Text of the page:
Louisiana State University Press, 1994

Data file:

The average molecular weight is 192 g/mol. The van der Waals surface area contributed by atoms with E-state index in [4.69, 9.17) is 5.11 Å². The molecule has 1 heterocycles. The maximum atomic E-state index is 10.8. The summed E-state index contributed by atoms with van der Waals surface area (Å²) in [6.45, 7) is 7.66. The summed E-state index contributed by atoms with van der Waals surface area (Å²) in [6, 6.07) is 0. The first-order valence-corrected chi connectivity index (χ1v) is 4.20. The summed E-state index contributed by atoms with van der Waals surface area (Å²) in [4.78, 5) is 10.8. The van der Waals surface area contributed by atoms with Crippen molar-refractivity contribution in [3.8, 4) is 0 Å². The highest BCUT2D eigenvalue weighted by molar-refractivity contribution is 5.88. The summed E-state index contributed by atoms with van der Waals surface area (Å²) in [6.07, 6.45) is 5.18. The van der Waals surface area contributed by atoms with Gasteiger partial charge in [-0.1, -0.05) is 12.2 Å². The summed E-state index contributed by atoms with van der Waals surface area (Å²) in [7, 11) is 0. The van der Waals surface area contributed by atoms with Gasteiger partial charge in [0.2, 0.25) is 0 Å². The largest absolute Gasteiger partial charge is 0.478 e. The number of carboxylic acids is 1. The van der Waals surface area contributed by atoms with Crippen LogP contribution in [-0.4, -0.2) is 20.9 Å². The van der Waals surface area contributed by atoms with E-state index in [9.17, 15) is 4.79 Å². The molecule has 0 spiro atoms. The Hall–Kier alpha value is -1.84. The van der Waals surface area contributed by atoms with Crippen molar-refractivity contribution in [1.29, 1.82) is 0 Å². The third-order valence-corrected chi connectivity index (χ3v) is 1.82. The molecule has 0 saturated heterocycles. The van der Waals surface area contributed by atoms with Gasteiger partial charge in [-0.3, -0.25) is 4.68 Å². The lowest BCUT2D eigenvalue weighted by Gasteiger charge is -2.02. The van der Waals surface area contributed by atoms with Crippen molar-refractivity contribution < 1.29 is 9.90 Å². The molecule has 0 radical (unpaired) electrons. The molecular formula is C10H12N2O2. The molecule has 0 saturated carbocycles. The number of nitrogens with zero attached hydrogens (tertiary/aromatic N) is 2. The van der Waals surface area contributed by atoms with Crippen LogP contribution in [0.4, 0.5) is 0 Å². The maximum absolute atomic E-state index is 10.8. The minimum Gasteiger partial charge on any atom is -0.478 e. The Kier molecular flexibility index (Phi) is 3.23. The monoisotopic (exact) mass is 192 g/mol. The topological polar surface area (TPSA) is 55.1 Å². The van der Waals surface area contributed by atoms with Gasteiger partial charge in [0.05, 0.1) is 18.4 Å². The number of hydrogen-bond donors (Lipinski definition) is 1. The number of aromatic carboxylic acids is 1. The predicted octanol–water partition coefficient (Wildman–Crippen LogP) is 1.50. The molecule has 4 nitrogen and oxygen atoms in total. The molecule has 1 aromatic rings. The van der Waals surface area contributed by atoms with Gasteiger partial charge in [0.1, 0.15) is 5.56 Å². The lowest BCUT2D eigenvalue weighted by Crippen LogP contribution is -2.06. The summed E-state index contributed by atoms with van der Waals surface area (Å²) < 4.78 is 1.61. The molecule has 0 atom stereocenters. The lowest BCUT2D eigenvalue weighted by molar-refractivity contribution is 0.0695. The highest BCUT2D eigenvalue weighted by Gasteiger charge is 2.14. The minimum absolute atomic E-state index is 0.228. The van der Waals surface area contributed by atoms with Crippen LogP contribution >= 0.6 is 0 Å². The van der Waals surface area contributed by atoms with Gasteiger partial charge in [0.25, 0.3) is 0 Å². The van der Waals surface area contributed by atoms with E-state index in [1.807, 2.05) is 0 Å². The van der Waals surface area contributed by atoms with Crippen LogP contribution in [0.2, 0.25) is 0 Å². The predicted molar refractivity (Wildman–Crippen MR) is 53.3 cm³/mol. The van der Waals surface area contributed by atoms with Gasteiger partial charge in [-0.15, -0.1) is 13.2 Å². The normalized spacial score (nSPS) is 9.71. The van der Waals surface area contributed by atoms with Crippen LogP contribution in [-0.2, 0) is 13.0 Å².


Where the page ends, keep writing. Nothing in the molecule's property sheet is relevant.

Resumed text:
Once upon a time there was “The South,” and it was both historical and ideological. “Of the Mississippi the bank sinister; of the Ohio the bank sinister” one of the poetwizards of the South wrote, thus placing it simultaneously on the maps of history and of Mind. Into this magic realm came a young “clerk,” Lewis P. Simpson, and it was his vocation to explore the South-as-Mind. He suspected that the South was actually an outpost of a larger Kingdom of Mind, America, which in turn was also an outpost of a larger entity, the West. This was a riddling view, but Simpson was and is an aficionado of riddles and puzzles with interlocking parts. He was at home in Mind, knew its language and manners. For more than four decades he explored and mapped Mind and the South, rather than Mind of the South, which was another explorer’s motto. Nuance was one of Simpson’s most telling instruments, and he also had the special talismanic idea of a senior wizard named Eric Voegelin to help him with the larger picture. Simpson then picked up morsels of nuance in the territory of Mind-and-South, and he dropped some on his trail for us to follow.